Former Director of National Intelligence John Ratcliffe said Sunday that it’s no “coincidence” Jim Baker got a top a job at Twitter after pushing the Russian collusion narrative during his time at the FBI.
Ratcliffe, who served under the Trump administration, told “Sunday Morning Futures” anchor Maria Bartiromo that Baker, who was recently fired by new Twitter CEO Elon Musk for “suppression” of information, has a long history of anti-Trump, pro-Democratic bias at the FBI, and that he doesn’t believe it’s a coincidence that he wound up as Twitter’s deputy general counsel.
“I don’t think that’s a coincidence at all,” Ratcliffe said. “Jim Baker is the person who was involved in writing an exoneration memo for Hillary Clinton, having classified information on her server before the FBI ever interviewed her. He’s the person who hand-carried information from Hillary Clinton’s campaign lawyer, Michael Sussmann, into the FBI, false information about a relationship between the Trump campaign and the Russian Alfa Bank. It continued on with him trying to invoke the 25th Amendment to remove Donald Trump after Donald Trump fired Jim Comey. He was involved in the leak investigation involving Jim Comey that was the subject of the FBI inspector general. It continues.”
“In each of these cases, Maria, Jim Baker was working and taking actions that worked to the favor of Hillary Clinton or Democrats or to the left and universally working to the detriment of Republicans, conservatives and Donald Trump,” he continued. “And that was all before he got to Twitter and got involved with suppressing the Hunter Biden laptop story.”
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Ratcliffe questioned whether Baker was sharing information with Twitter when he was still at the FBI.
“I don’t think that Twitter just happened to, you know, find his resume on Monster.com,” he said. “And I think what one of the things that needs to be determined is what was his relationship with Twitter before he got to Twitter and was he sharing information as the FBI general counsel, you know, to the benefit of one political party, to the detriment of another that then continued when he got to Twitter.”
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Musk fired Baker last week due to concerns over his “possible role in suppression of information important to the public dialogue,” and it was later reported that Baker had a hand in vetting, without Musk’s knowledge, the first installment of the “Twitter Files,” which detailed the company’s suppression of the New York Post’s Hunter Biden laptop story during the 2020 presidential election.
Baker’s name also surfaced in the first installment of the “Twitter Files” due to internal company discussions in 2020 about whether the Hunter Biden laptop story fell under Twitter’s “hacked materials” policy.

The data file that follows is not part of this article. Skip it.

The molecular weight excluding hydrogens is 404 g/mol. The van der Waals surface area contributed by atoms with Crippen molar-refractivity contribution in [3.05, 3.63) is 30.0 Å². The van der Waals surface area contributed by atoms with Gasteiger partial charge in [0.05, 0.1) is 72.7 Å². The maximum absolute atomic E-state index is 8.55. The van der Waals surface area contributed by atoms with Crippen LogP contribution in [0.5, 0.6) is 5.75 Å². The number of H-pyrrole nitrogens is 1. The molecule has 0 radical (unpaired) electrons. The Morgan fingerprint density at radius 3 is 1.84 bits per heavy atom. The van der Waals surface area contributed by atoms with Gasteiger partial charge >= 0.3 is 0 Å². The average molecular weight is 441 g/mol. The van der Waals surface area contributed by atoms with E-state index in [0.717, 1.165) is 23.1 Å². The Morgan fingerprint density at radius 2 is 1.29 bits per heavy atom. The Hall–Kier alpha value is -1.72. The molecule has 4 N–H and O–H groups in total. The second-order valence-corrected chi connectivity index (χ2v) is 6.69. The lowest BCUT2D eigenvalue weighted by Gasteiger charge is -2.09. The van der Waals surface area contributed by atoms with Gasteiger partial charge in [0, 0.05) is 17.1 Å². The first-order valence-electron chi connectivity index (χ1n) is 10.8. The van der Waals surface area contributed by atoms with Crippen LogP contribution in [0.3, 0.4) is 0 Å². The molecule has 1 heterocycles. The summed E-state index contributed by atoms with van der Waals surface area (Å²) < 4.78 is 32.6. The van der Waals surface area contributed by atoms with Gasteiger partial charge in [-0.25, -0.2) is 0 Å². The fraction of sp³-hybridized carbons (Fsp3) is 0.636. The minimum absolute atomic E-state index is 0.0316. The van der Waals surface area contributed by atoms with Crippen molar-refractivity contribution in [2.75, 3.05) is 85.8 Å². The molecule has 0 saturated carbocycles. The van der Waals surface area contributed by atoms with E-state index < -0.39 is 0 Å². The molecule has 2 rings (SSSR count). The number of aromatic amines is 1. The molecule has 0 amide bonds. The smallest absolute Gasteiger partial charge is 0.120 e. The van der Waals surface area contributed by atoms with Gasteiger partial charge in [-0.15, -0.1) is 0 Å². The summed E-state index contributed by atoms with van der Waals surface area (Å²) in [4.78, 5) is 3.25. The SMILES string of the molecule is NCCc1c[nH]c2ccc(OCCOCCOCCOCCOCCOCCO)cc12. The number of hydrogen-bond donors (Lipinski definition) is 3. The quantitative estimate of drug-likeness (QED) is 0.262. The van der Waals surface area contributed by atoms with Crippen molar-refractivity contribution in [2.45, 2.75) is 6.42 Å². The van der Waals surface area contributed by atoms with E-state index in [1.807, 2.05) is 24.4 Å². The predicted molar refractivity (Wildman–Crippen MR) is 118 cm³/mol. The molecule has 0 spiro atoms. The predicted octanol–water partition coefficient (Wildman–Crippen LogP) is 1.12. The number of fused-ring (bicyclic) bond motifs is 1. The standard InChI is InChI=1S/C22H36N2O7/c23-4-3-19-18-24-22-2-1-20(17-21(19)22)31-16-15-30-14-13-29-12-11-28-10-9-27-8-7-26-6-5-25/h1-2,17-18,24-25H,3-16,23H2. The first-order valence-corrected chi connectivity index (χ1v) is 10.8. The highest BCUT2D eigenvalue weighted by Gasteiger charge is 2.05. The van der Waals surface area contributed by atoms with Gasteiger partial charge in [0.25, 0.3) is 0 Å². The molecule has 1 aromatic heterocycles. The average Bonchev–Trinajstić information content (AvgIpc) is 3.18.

A Twitter executive had wondered in an email chain whether the company could “truthfully claim” that the laptop story was “part of the policy,” to which Baker responded, “I support the conclusion that we need more facts to assess whether the materials were hacked” but added that “it’s reasonable for us to assume that they may have been and that caution is warranted.”
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Before joining Twitter, Baker worked as general counsel at the FBI, where he was a key figure in the bureau’s investigation into alleged Russian interference in the 2016 presidential election.
On Sept. 19, 2016, less than two months before the presidential election, Baker met with then-Hillary Clinton campaign lawyer Michael Sussmann, who presented data allegedly showing a covert communications channel between the Trump Organization and the Russia-based Alfa Bank.
Sussmann was later charged with making a false statement to the FBI after being accused of telling Baker he was not doing work “for any client” when he was allegedly billing the Clinton campaign for the work. Sussmann was acquitted of the charge in May of this year.
Baker testified during Sussmann’s trial, describing Sussmann as his “friend.” He said that at the time Sussmann approached him with the Alfa Bank allegations, investigating any possible connections between Trump and Russia “was of high, high importance to the FBI.”
Baker said, however, that the FBI investigated the Alfa Bank claims for several weeks and “concluded there was no substance.”
The FBI investigation into collusion allegations was handed off to Special Counsel Robert Mueller after Trump was elected president, and after nearly two years, Mueller’s investigation yielded no evidence of collusion.
In May 2017, after Trump fired Comey, Baker was reassigned from his role as the bureau’s general counsel, which Trump celebrated at the time. Baker left the bureau one year later.
In October 2018, Baker told House investigators during a closed-door congressional interview that he was personally involved in the Foreign Intelligence Surveillance Act (FISA) warrant application to surveil then-Trump campaign aide Carter Page.
The FISA warrant relied largely on the unverified anti-Trump dossier, compiled by former British intelligence officer Christopher Steele and funded by the Democratic National Committee and Clinton’s presidential campaign through law firm Perkins Coie.
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Baker later admitted that his role in the FISA application and his friendship with Sussmann, a then-Perkins Coie partner, was unusual.
In January 2019, the Justice Department opened a criminal investigation into Baker over the potential leaking of classified information with reporters during his time at the FBI. He was not charged.